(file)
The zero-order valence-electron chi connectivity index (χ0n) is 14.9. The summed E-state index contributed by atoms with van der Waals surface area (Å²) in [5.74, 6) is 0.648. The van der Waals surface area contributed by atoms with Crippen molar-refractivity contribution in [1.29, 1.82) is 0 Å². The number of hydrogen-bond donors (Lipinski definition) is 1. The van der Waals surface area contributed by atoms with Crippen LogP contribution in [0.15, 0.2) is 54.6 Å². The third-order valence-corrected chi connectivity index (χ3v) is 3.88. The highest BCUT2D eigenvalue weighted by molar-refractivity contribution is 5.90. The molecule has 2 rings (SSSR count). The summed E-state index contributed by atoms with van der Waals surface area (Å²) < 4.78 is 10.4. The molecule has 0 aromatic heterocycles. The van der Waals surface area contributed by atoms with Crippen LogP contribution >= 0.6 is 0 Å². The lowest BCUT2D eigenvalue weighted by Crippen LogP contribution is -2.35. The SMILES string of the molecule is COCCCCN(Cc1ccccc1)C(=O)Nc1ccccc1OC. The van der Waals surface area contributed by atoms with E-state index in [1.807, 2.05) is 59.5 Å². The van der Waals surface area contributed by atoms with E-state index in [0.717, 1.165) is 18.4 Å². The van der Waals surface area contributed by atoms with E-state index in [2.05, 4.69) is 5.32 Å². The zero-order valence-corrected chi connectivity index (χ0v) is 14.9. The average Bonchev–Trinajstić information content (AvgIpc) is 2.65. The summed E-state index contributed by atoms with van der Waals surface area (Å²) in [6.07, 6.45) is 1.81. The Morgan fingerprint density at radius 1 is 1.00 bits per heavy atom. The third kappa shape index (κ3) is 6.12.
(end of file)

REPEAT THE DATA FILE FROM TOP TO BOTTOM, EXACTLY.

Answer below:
The zero-order valence-electron chi connectivity index (χ0n) is 14.9. The summed E-state index contributed by atoms with van der Waals surface area (Å²) in [5.74, 6) is 0.648. The van der Waals surface area contributed by atoms with Crippen molar-refractivity contribution in [1.29, 1.82) is 0 Å². The number of hydrogen-bond donors (Lipinski definition) is 1. The van der Waals surface area contributed by atoms with Crippen LogP contribution in [0.15, 0.2) is 54.6 Å². The third-order valence-corrected chi connectivity index (χ3v) is 3.88. The highest BCUT2D eigenvalue weighted by molar-refractivity contribution is 5.90. The molecule has 2 rings (SSSR count). The summed E-state index contributed by atoms with van der Waals surface area (Å²) < 4.78 is 10.4. The molecule has 0 aromatic heterocycles. The van der Waals surface area contributed by atoms with Crippen LogP contribution >= 0.6 is 0 Å². The lowest BCUT2D eigenvalue weighted by Crippen LogP contribution is -2.35. The SMILES string of the molecule is COCCCCN(Cc1ccccc1)C(=O)Nc1ccccc1OC. The van der Waals surface area contributed by atoms with E-state index in [1.807, 2.05) is 59.5 Å². The van der Waals surface area contributed by atoms with E-state index in [0.717, 1.165) is 18.4 Å². The van der Waals surface area contributed by atoms with E-state index in [2.05, 4.69) is 5.32 Å². The zero-order valence-corrected chi connectivity index (χ0v) is 14.9. The average Bonchev–Trinajstić information content (AvgIpc) is 2.65. The summed E-state index contributed by atoms with van der Waals surface area (Å²) in [6.07, 6.45) is 1.81. The Morgan fingerprint density at radius 1 is 1.00 bits per heavy atom. The third kappa shape index (κ3) is 6.12.